Incompleteness Theorem

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Incompleteness Theorem

The theorem in action

“Your theorem's not complete without nutritious, delicious, refreshingly demanding Ovaltine” - Oscar Wilde

“Yes it is, now shut up!” - Kurt Gödel
“No, you shut up!” - Oscar Wilde
“Shut up!” - Kurt Gödel
“Shut up!” - Oscar Wilde
“Shut up!” - Kurt Gödel
“Shut up!” - Oscar Wilde

Gödel's famous Incompleteness Theorem states that no Talk page is ever complete. He proved it by the diagonalization method, forming a diagonal string of comments of "we should end this discussion now" entries.

This result was later improved on by repeatedly adding of "Shut up".

Example of the diagonalization method:

Shut up --UserA
  Shut up --UserB
    Shut up --UserA
      Shut up --UserB
        Shut up --UserA
          Shut up --UserB
            Shut up --UserA
              Shut up --UserB
                  etc.

In Europe, a similar law holds for "Thank you"s:

Thank you --UserA
  Thank you --UserB
    Thank you --UserA
      Thank you --UserB
        Thank you --UserA
          Thank you --UserB
            Thank you --UserA
              Thank you --UserB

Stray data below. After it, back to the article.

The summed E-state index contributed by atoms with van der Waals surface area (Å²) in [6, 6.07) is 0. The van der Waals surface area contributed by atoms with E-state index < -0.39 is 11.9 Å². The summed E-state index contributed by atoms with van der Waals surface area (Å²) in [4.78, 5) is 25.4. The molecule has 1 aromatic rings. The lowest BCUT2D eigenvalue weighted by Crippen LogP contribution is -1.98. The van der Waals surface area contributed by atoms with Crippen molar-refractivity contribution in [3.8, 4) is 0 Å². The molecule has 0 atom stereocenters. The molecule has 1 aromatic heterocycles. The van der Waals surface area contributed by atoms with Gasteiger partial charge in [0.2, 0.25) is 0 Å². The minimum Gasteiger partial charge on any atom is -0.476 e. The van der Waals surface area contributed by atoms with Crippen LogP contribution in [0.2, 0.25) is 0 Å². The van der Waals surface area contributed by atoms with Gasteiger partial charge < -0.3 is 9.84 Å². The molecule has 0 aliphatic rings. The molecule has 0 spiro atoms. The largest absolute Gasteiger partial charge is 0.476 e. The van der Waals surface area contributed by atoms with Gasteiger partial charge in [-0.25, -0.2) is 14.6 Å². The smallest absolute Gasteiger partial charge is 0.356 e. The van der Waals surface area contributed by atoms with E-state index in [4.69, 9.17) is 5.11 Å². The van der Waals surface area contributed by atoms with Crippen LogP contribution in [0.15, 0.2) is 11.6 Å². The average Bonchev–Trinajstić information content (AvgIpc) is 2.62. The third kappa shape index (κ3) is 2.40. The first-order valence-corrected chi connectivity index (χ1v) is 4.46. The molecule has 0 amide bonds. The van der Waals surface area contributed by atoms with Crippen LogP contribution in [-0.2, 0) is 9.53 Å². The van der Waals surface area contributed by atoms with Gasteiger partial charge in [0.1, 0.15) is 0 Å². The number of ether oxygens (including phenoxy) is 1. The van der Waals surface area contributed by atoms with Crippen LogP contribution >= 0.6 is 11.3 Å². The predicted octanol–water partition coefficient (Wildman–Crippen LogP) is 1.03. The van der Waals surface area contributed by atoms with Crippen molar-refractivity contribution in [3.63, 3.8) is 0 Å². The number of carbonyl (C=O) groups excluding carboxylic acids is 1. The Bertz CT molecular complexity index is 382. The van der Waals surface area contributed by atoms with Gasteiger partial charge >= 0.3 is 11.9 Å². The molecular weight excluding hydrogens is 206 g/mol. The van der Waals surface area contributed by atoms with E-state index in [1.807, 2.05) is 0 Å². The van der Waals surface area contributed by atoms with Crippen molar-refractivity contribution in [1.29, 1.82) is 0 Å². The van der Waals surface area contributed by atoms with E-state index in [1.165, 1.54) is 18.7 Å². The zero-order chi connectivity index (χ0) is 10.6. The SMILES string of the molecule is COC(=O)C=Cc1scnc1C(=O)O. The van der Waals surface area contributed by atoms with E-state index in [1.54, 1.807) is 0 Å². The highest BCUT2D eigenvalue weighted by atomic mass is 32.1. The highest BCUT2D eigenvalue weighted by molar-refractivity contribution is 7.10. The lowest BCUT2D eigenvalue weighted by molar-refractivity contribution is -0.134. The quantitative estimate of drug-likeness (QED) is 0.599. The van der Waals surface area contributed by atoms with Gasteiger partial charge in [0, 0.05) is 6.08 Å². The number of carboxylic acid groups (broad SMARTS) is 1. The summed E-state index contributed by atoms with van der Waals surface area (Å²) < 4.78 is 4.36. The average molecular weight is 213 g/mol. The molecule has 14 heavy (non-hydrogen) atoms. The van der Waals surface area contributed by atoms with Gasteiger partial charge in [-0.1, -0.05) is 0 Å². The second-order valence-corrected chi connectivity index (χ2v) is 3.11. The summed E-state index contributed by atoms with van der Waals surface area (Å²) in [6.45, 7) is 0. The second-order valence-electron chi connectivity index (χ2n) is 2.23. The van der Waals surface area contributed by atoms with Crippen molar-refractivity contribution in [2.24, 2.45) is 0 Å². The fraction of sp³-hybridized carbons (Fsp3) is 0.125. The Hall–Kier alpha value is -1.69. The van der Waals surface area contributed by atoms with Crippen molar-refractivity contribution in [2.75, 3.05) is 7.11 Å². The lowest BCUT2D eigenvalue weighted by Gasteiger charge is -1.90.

etc.

One variant of the Incompleteness Theorem states, that no puzzle is ever complete, there is always one piece of the puzzle that is missing. Again, to determine the missing piece, one can use the diagonal method: when one simply starts with one piece which is at an edge or in the corner, and moves diagonally across the puzzle, one will certainly find that a piece is missing.

Yet another variant of the Incompleteness Theorem states, that no computer program is ever complete. One can find places where code is missing, by moving diagonally through the code, starting at the first or last word of all subroutines / functions / procedures / whatever you want to call it.

A more modern version of the Incompleteness Theorem states that

  • No it isn't...
  • Yes it is...
  • No it isn't...
  • Yes it is...
  • No it isn't...
  • Yes it is...

See Also

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